Monday, September 17, 2018

Jottings - Slice of life - 237 ( “Frankenstein” - Two hundred years of Mary Percy Shelley’s literary creation)

Jottings - Slice of life - 237 ( “Frankenstein” - Two hundred years of Mary Percy Shelley’s literary creation)
This is the bicentennial year of Mary Wollstonecraft Godwin Shelley’s blood cuddling creation “Frankenstein; or the modern Prometheus - a short novel, far ahead of its time in spirit and theme, written in the spring of 1816 by a nineteen year old girl, cuddled together in a dilapidated gothic castle on the icy cold mountains of Geneva, with eccentric geniuses in the form of Percy Shelly - the famed romantic poet and her husband-to-be in few months , the maverick muse Lord Byron who had fled England because of his eccentric ways and incomprehensible life style, and Byron’s half sister Clairmont-with whom Byron was allegedly having an incestuous relationship. An odd motley of genius, artistically sensitive and twisted souls to be huddled in one place. On that particularly cold evening, with effect of intoxicants losing its grip, Lord Byron - the charismatic leader of that group - was bored, and threw open a challenge to his companions to come up with a ghost story which could tingle the spine and raise hairs. Mary retired to work on her ghost story. She had none at that point, but her fevered imagination had been conjuring a grotesque specter for several nights. She was dreaming of Prometheus - the Greek titan who is credited in Greek mythology with creating man from clay and bringing fire to Humanity, for which he was condemned to eternal suffering by the Gods for deceit and arrogance. In her dreams, however, instead of a promethean Hero, Mary dreamt a monster. A man made monster resurrected from death through human means and ingenuity to harangue its progenitor for its horrible fate. Involuntarily, as if pulled by a secret string from nowhere, she quickly sketched the outlines of her tale, and read it out in an atmosphere of hushed silence to her breathless listeners. Byron and Shelley were taken aback by the young girls overpowering and twisted imagination. That in so fragile a body, so deep and explosive a story could reside seemed unbelievable to them.
Mary did not write the entire novel in one night. It took her eighteen months to work out the complete narrative (1818), after the idea burst through during that bizarre night in Geneva, and five more years(1823), before it could be staged as a play. During this time, she became pregnant four times, lost three children soon after birth, and during the fourth, she almost lost her life through intense bleeding if not for the timely intervention of her Husband in bringing the bleeding under control. She didn’t name the novel Frankenstein; neither did she attach her name to it. When it was first published in 1818, its author was left anonymous , and readers will left to assume it was written by Shelley or Byron - who were renowned in literary circles then Mary ever was. In a way, Mary was frightened by her work. There was too much of her in it. She intensely wished for all her children to survive, when that was not to be, her intense expectation and anguish was channelized into the demon in her story - a creature bought to life despite all odds.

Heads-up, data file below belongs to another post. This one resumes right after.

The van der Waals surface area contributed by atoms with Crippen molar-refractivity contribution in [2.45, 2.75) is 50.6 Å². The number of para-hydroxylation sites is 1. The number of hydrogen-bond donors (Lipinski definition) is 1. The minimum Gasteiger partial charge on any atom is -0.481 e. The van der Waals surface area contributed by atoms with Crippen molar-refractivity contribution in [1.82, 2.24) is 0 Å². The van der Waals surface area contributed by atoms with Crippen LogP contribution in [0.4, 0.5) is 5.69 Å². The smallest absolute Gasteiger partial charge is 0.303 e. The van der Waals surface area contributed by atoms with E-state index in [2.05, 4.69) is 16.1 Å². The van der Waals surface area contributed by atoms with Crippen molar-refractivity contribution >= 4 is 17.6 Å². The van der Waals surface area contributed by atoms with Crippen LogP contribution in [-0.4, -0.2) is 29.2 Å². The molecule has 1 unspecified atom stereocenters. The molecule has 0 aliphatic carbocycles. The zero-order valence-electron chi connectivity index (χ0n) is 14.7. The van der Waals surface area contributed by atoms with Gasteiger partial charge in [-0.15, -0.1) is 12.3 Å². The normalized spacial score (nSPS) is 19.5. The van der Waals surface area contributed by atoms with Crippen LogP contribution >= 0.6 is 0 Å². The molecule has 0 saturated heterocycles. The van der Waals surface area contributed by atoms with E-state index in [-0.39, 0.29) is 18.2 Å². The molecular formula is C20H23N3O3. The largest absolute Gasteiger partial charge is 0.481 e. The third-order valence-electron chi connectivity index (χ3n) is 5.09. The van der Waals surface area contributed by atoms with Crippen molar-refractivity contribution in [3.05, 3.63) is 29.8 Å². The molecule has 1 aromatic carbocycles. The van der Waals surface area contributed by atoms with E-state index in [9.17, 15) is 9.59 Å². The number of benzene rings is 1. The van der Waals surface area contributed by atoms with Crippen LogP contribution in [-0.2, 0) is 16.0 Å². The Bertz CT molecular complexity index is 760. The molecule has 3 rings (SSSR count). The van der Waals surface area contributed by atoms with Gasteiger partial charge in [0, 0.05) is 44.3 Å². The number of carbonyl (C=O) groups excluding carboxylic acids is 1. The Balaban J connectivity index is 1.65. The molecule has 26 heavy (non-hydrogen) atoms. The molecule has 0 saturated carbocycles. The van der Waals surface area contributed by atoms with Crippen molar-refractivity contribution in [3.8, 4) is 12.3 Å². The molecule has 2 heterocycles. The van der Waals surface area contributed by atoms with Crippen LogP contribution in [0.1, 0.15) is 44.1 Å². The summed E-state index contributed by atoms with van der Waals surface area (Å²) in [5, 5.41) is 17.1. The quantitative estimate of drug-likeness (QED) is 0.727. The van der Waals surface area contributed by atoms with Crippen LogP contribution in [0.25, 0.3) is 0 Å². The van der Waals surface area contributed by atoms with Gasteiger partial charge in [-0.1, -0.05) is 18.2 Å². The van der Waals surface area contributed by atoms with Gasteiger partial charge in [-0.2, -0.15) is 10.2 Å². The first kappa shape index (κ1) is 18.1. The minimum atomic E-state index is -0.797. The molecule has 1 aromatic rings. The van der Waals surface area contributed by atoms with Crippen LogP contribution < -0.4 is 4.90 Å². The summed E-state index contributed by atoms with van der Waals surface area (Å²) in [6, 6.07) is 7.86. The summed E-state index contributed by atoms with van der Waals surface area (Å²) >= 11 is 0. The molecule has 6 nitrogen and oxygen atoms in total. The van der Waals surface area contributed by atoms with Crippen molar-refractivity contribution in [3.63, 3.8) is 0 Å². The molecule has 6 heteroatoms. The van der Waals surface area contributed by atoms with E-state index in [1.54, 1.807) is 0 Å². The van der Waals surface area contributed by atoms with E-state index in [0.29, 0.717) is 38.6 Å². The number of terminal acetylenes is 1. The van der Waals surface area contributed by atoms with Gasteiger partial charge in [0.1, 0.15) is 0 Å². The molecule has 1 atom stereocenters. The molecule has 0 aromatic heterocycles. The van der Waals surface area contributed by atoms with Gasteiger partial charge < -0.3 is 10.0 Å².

Mary’s upbringing was anything but conventional. She grew up without her mother, who died eleven days after Mary was born. An infection contracted from the doctors hands during childbirth killed her. The Child Mary was named after her mother. Her Father, William Godwin was a philosopher, a social reformer and Godfather to many rising radicals in victorian England. Shelley was pulled into his fold, promptly fell in love with young Mary, and persuaded her to run away with him along with Mary’s half sister Clairmont. It was a bizarre family with streaks of artistic genius and corresponding eccentricity running riot though all of them. The catalyst of the group, and certainly to Mary’s work and philosophy - was Lord Byron himself - the enigmatic, irreverent poet - disdainful of conventions and accepted morality, and severely prone to depressive melancholy. The group idolized him . In their eyes, Byron represented the highest virtues of romantic sensitivity. There was no doubt that Byron was a supreme artist, but under his influence it is impossible to think and live conventionally. His personal life was strewn with failed marriages, illicit and forbidden affairs. But he did leave a lasting impression on anyone who came in contact with him, often in mysterious ways. His daughter Ada, who was to never see Byron during his life time, was to become one of the pioneers of mathematical computing. Byron’s wife separated from him, when Ada was born, making it clear she didn’t want even the shadow of Byron’s immoral influence to fall on her young child. She made every effort to ensure that Ada wouldn’t touch poetry, but that didn’t stop Ada from perceiving mathematical equations and mechanical laws as poetic. Ada, in a way, unconsciously, idolized her father and simmered with the same kind of unrest as him. Byron, and his work had that kind of magnetic influence on people .